At first it was fine, but in time Luke became fearful of more and more things, strangers being the biggest one, then we found out he had luxating patellas, and between all that agility was out. He did fine when we traveled to a trainer and tried to work on some of his fear issues. He became the dog who went to the dump with the Dadz every weekend after Kobi was gone.
It was all mostly good for a while, until the day a few months ago when the Dadz took him out to his truck for the dump run, and Luke refused to get in. At first, we could bribe him in if I helped, or we used treats, but eventually that didn’t even work. It felt like giving up, but we decided that trying to force him to do something he clearly didn’t want to wasn’t going to be best for him, so he stayed home with Cricket and I. Besides, when Luke doesn’t want to do something? He won’t budge (see “At My Wit’s End”).
We haven’t given up on Luke riding, but it’s just become another thing on a long list that we’re going to have to work on slowly. Sometimes he’ll get in the car….he’s helped me out with some photo shoots of seat covers (that was just back in November), but if you get the vehicle moving, he shakes like a leaf.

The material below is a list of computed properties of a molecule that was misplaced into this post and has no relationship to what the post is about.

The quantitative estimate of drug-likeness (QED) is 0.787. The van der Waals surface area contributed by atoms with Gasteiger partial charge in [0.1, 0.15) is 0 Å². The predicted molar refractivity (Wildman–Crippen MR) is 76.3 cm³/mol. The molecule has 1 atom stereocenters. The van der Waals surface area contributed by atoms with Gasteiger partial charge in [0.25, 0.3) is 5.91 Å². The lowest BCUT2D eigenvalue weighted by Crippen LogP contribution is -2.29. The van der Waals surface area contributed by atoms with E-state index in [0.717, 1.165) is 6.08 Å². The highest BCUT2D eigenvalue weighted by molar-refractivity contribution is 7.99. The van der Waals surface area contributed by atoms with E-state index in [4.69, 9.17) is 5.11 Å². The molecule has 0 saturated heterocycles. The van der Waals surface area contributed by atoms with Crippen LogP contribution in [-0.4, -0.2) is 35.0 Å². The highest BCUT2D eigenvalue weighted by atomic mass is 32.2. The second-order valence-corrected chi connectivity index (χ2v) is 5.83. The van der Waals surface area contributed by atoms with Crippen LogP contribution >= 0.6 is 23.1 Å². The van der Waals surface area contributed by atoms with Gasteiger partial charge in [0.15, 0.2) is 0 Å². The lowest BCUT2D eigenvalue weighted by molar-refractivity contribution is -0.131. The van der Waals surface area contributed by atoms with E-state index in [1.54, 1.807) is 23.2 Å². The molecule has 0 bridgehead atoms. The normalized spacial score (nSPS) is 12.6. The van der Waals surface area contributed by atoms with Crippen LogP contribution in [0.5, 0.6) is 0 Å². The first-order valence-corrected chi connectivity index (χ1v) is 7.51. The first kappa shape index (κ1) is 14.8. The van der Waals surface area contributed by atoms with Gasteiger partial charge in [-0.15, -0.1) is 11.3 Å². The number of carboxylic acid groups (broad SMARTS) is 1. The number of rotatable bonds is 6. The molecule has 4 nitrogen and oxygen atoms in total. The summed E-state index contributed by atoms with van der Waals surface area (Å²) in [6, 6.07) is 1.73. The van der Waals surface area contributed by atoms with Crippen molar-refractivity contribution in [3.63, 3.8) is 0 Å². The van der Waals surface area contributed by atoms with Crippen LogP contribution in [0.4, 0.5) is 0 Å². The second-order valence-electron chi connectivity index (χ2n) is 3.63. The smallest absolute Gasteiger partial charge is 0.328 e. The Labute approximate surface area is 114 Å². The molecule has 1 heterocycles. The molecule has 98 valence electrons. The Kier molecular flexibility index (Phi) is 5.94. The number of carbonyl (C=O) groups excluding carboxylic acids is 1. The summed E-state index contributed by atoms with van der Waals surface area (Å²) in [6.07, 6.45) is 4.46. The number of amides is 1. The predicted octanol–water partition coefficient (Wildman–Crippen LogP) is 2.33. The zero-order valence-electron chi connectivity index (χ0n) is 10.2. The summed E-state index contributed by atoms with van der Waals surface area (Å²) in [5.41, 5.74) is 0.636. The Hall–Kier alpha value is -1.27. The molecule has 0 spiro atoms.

That gets me back to that quote. Luke is teaching us a lot about accepting him for who he is. While we’ll work on things to try to help him, we’ve accepted that he’s never going to be that dog I dreamed of when he first came home with us. He’s going to be a homebody like us, and even having people visit might always be challenging.
That’s what we’ve seemed to settle into anyway, and now that we’ve started the farm, not many trips or vacations are going to happen anyway. We can get away occasionally when my sister can stay here (the only other person Luke accepts), and the Dadz is happy to be home when I go away for a weekend here and there with the girls. I think it was more my desire to go away for those weekends with dogs than it ever was his anyway (he thinks it’s more relaxing to go away without “the kids”!).